On March 04, 2016, when Sérgio Moro felt armored enough to order the coercive coercion of former President Lula without ever having named him or included him as a suspect in any of the processes of the Lava Jato operation, Jair Bolsonaro found in Curitiba waiting for the ex-president to arrive there. It is legitimate to assume that these relationships that are part of the underworld of Bolsonarism existed much earlier and with various intermediaries.

Thus, the visit of General Hamilton Mourão to the president of TRF-4 was also considered absolutely natural when he was in possession of the former president's appeal that would be judged or perhaps decided in record time. Thus, the politicization of the Judiciary and the narrowing of the public field and the media went hand in hand until the beginning of the electoral campaign. What happened from there? The appropriation of the body of work by Bolsonarism.

Jair Bolsonaro belongs to this field in a very particular way and his use of lies seems to be of another type, different from Moro and Lava Jato. In the first place, Bolsonarism's strategy until the beginning of the electoral campaign was to occupy the margins of political debate and the public field. In this marginal moment, there is no lie in Bolsonarism, only a minority and isolated interpretation of recent facts in the history of Brazil. Thus, Bolsonaro can assume the legacy of the military dictatorship, openly defend torturers and militiamen and attack the Judiciary.

It was only when the media, judicial and business groups came to the conclusion that their centrist project had completely failed, at the beginning of the 2018 electoral process, that a more sophisticated operation came into play. In this operation, Bolsonaro, Moro, and religious groups are presented as the source of ethical purity or moral purity, always in opposition to the PT and the left, which for some years had been presented as the center of corruption in Brazilian society.

That was the content of fake news, just as this was the content of the public debate held by these actors. At that moment, the mainstream media and their journalists on duty opted for a second electorally successful strategy: the PT and Bolsonarism were equally outside the democratic field, but the PT should be punished for its actions in the economy and for corruption. This was the discourse that prevailed until the beginning of this year despite the scandals of the “crack” in Rio de Janeiro, the disappearance of Queiroz, the manipulated investigation into the murder of Marielle Franco and the president's opinions about Congress and the STF. Why doesn't this strategy work anymore?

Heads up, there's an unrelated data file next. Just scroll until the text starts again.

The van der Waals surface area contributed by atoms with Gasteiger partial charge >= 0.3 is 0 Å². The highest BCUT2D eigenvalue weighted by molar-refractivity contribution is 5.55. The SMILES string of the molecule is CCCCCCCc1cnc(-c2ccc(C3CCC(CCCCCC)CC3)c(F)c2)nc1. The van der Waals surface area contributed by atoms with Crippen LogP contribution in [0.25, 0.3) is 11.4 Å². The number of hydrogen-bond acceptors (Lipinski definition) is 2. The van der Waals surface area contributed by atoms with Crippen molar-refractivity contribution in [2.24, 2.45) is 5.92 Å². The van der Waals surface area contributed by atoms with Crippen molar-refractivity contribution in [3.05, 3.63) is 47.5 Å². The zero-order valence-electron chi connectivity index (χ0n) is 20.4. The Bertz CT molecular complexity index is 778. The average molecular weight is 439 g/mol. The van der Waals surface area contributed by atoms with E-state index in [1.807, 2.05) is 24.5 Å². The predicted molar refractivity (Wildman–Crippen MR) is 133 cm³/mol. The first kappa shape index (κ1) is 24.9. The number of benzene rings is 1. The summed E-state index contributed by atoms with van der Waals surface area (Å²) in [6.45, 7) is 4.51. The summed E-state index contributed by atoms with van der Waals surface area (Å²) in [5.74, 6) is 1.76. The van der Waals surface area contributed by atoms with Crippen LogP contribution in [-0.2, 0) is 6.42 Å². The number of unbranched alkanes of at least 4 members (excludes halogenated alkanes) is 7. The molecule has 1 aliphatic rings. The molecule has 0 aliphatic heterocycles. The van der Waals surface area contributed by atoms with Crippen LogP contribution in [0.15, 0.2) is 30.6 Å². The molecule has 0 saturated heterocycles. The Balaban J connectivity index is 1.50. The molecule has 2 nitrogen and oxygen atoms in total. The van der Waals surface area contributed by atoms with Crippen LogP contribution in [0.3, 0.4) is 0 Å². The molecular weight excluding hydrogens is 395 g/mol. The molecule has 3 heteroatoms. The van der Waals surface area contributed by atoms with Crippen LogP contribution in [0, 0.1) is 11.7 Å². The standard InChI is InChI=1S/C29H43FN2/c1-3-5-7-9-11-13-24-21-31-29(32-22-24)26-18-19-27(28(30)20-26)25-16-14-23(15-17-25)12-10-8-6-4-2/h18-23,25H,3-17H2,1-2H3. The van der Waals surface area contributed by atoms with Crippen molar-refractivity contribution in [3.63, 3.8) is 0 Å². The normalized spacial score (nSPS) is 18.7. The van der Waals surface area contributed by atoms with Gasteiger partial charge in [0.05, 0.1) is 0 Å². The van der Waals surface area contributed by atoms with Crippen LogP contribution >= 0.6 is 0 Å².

Because Bolsonarism is unable to deliver promises either in the field of the economy or in the field of public security and runs the risk of entering poorly positioned for the 2020 electoral process. What does it do then? It breaks with the tacit alliance with the sectors of media manipulation. And it breaks completely, both with the Folha de S. Paul who did not even fully enter into this alliance, as with the groups that at first were part of it, such as the The Globe and the Estadão.

Bolsonarism's rupture with the media field, which contributed to the narrowing of public debate, takes place through the same means that the previous process was constructed: as an attempt to create a mobilization against the impure or unethical politicians that are now Congress, the STF and the press. The president, due to his personal characteristics, took this strategy a step further by choosing journalists (not by chance female) to attack on a personal basis. But what most calls attention about Bolsonarism and the field it has been building is that the presentation of evidence by journalists like Patrícia Mello or Vera Magalhães did not prevent the president from lying openly about these issues.